The old woman writes it down, the last on her list, and scurries to the little table and Mr. Bass with his tray of money, his pencil stub.

There are two lines now, one to get in, one to get out. The night shift jaws in the doorway. Some are coal miners' wives; Alma can tell by that ashen, obdurate look of having breathed so much dust your skin grays, and yet being willing to breathe more. Threadbare, worn by the burden of toughness. She recognizes one of the women from her school days. Tall now and angular, the woman holds onto the boniness of her childhood. Alma remembers her as one of the girls with the sticks, who'd run after her until she fell, and then lashed her arms and legs, red, tender. The sticks were sharp, some pulled from trees, still green, pliable, snapping whips. It happened twice, and then she stopped going to school. It was her mother's fault, and her mother said there was no need for Alma to suffer for her mother's passions. The woman nearly catches her eye, but Alma looks down quickly and then away, across the factory, as if she might have left something behind at her station.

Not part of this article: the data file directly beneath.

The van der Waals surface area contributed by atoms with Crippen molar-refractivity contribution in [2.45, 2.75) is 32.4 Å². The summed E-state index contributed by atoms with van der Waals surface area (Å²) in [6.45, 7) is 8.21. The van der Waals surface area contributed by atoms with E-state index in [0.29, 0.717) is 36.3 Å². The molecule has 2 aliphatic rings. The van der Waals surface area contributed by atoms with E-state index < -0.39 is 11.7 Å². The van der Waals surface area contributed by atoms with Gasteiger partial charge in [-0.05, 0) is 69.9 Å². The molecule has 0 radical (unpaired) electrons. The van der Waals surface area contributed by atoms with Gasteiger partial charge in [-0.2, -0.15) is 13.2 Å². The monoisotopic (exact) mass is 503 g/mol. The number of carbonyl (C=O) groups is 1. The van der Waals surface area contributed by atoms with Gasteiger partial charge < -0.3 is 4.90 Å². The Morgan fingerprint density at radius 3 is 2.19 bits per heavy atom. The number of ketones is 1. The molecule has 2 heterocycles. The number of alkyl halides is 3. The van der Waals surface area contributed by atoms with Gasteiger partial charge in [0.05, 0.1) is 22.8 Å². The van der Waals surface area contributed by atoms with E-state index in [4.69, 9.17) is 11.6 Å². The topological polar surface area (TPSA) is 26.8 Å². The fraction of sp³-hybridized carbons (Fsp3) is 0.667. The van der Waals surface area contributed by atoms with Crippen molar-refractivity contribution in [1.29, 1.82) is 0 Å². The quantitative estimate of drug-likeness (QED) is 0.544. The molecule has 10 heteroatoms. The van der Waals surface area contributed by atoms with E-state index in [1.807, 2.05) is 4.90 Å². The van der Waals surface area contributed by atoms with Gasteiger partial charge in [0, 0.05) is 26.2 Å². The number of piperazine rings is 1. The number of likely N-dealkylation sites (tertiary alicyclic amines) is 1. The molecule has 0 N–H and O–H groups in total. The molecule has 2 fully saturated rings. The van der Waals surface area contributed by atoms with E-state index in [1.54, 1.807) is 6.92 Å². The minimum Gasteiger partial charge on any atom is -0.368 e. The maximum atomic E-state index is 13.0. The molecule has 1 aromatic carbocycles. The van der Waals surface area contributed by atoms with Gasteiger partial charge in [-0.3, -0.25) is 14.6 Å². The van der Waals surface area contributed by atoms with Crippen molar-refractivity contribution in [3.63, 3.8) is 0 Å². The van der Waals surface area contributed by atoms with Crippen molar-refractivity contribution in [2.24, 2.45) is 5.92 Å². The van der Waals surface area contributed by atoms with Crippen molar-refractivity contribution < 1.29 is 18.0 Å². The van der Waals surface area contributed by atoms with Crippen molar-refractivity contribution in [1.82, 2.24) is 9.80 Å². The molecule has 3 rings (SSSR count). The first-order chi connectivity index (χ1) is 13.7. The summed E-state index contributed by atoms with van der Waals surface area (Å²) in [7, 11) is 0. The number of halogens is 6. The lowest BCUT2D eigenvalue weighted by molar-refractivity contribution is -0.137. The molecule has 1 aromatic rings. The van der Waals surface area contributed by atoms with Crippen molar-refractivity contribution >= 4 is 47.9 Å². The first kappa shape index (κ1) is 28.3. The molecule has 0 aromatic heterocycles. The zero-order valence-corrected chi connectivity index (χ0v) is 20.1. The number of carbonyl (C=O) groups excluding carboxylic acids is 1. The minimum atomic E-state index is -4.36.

Alma feels herself slipping away into her childhood skin, the nigger lover's daughter - for that's what she had been called for years. She had felt like an ugly, ruderal child. On her mother's farm, its sweet peas shriveled on their curled stems, suffering from the atrophy of her mother's dismissal of love, all of the crops, corn, tomatoes, yellowed and sun-bleached, she was a cast-out child, an oddling who learned on her own how to trap and skin and boil wild rabbit and squirrel. She recalls that those squirrels, wiry and quick with their sharp teeth - like Mrs. Bass - gave her bad dreams. She preferred the rabbits. Even here in the factory she can still have moments like these, of bone-deep memory when she sinks into her girlhood and feels forever fastened to that delicate skeleton. She tries to remind herself that she is a wife, a mother. She will go home to Henry's back, pained from switching rails all day, hooking and unhooking heavy metal clasps, and the pressing needs of her three children: Irving, outgrowing his shoes; Willard, with his oversize head and fat hands, talking about God, sweet, slow-witted Willard; and her girl, Lettie, who has started with the bad dreams, calling out in her sleep about water and a hand. Sometimes Alma is afraid of her children. She was raised in a sullen house, her parents silent. Her mother's kind of silence was stern, proud; her father's, ashamed, even before there was a humiliation. Alma was never loved lavishly. Even Henry's courtship, although lusty, was reserved. She remembers only once in a guttural whisper that he told her she was beautiful. And that was enough for her. In fact, it might have been all she could have endured.